How to Deal with a Difficult Client as a Freelancer

One of the most rewarding aspects of being a freelancer is the fact that there isn’t any one person that you have to answer to. In a traditional job, if you have a difficult boss that is making your work-life stressful, you don’t have a lot of options short of finding a new job. With freelancing, though, you have the opportunity to work with numerous people, adding and removing clients as you please.

With that said, there will still be times when you get a client who makes life difficult. While you do have the ability to pick and choose the clients you work with, dealing with a difficult client is still a real hassle and is almost inevitable if you stay in the business long enough.

If you end up working with a client who has you pulling your hair out in frustration, follow these tips to make the most of a difficult situation.

Finish the Project You Agreed to do

When you come across a difficult client, chances are you won’t want to accept any repeat business from them. However, for the work you’ve already agreed to complete, try to meet their expectations to the best of your ability.

In freelancing, your reputation and reviews are worth their weight in gold. If you leave a client unsatisfied, no matter how difficult they are being, you run the risk of having them leave you a poor review that could end up haunting your freelancing career for a long time.

From a compensation standpoint, going above and beyond to please a difficult client may not be worth the pay you receive in return. However, it is certainly worth the effort to preserve your reputation. Once you finish the work you agreed to do, you can dust yourself off and never work with that client again. Until then, it’s best to push forward and try to please them.

Communication is Key

Most problems with a project arise from issues in communication. The trouble is that many clients are not entirely sure how to properly communicate their expectations. It’s understandable that they may not understand the nuances of the project as well as you do, or else they wouldn’t have to hire someone else to complete it. In many cases, though, this can lead to them knowing what they want but not knowing how to explain it to their freelancer.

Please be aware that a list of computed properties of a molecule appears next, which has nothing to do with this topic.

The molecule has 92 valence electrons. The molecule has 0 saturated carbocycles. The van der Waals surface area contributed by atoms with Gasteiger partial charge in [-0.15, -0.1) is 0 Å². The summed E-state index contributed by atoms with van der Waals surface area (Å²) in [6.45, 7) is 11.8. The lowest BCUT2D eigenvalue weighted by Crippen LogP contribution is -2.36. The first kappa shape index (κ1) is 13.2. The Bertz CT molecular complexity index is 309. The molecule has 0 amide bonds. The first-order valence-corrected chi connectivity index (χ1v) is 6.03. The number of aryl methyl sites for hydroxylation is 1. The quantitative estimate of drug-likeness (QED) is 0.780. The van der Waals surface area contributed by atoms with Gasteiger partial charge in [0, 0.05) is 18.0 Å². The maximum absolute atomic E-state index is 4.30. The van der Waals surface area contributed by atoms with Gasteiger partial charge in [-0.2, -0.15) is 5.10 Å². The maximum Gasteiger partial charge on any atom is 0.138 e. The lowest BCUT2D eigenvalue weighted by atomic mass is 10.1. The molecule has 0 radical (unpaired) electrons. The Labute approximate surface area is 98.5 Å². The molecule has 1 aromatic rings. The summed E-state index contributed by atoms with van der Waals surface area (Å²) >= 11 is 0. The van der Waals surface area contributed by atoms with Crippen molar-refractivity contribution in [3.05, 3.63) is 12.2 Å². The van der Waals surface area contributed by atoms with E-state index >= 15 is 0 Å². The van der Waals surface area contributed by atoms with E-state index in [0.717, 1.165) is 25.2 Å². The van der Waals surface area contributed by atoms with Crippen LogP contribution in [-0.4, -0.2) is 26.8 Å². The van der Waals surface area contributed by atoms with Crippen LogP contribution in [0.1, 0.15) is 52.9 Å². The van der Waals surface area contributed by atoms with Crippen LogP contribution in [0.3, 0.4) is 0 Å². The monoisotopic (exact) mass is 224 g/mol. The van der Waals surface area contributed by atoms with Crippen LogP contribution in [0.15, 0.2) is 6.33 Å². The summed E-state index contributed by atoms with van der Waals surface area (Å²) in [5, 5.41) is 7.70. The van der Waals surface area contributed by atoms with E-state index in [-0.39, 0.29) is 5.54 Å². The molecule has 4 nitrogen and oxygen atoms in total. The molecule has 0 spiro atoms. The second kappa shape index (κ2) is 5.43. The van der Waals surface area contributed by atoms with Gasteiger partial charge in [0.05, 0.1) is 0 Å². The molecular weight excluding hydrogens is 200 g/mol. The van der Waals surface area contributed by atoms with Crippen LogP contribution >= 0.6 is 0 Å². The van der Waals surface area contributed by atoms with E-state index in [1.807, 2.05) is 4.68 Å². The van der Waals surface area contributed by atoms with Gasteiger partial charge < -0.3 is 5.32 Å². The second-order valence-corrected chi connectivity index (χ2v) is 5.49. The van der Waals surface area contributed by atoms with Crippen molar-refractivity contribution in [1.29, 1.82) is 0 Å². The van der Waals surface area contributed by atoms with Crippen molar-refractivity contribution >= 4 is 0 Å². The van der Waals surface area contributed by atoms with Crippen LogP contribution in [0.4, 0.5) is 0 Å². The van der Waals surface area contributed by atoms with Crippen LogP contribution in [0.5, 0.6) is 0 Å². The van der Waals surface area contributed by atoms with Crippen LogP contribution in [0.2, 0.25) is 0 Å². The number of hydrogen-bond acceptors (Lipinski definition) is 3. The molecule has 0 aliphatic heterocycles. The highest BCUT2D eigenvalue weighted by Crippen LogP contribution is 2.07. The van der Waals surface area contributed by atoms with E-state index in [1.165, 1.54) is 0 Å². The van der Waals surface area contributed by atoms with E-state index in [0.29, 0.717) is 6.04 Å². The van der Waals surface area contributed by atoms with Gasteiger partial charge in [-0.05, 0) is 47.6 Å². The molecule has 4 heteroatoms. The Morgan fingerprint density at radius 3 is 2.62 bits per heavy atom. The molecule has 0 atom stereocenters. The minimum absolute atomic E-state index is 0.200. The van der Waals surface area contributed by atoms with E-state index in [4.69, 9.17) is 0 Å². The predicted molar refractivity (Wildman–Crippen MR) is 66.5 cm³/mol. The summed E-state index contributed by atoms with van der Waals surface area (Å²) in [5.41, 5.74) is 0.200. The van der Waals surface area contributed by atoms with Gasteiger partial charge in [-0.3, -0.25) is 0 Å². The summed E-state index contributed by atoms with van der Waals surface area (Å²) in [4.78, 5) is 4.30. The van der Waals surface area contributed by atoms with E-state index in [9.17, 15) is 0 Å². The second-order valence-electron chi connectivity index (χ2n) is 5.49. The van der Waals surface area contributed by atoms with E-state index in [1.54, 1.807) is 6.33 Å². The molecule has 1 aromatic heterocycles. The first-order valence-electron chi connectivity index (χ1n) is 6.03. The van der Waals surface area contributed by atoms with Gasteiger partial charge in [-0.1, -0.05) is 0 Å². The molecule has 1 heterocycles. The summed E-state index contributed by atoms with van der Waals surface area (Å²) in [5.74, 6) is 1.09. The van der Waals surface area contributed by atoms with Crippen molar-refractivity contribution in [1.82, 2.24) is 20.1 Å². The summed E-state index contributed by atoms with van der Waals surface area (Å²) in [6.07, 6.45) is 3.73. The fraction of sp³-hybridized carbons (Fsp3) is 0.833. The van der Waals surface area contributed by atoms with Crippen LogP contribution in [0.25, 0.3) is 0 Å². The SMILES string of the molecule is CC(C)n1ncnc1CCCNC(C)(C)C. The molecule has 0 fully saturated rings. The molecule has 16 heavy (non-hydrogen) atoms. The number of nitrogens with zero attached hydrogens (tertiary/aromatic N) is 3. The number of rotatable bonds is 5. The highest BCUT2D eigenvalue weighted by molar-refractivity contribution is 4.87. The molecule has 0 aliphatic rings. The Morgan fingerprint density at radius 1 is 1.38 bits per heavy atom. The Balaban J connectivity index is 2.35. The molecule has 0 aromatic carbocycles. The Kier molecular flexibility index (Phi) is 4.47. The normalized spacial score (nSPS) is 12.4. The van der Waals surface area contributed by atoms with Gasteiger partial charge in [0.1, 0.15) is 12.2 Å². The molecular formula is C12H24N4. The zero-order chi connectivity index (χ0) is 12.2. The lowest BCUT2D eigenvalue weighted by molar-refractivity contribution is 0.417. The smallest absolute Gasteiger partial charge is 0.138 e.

It falls on you, then, to help them out by asking the right questions. If a client tells you that they are not happy with the work you have done, ask them for specifics about what they are looking for and what needs to be changed. Try to get as much information as you can before you take another stab at it. Often, a little bit of better communication is all that it takes to turn a difficult client into a satisfied one.

Don’t Get Defensive

If you’ve been working hard on a project and are proud of the work you turn in only to have a client tell you it isn’t good enough, it’s easy to take it personally. It’s important, though, to remain as impartial as possible and not get defensive in the face of criticism.

Arguing with a client is never going to produce good results. You are not going to change their mind, and you are almost guaranteeing that they leave you a negative review. Even if you end up unable to please the client and have to cut your losses, stay polite and professional at all times.

Acknowledge Without Agreeing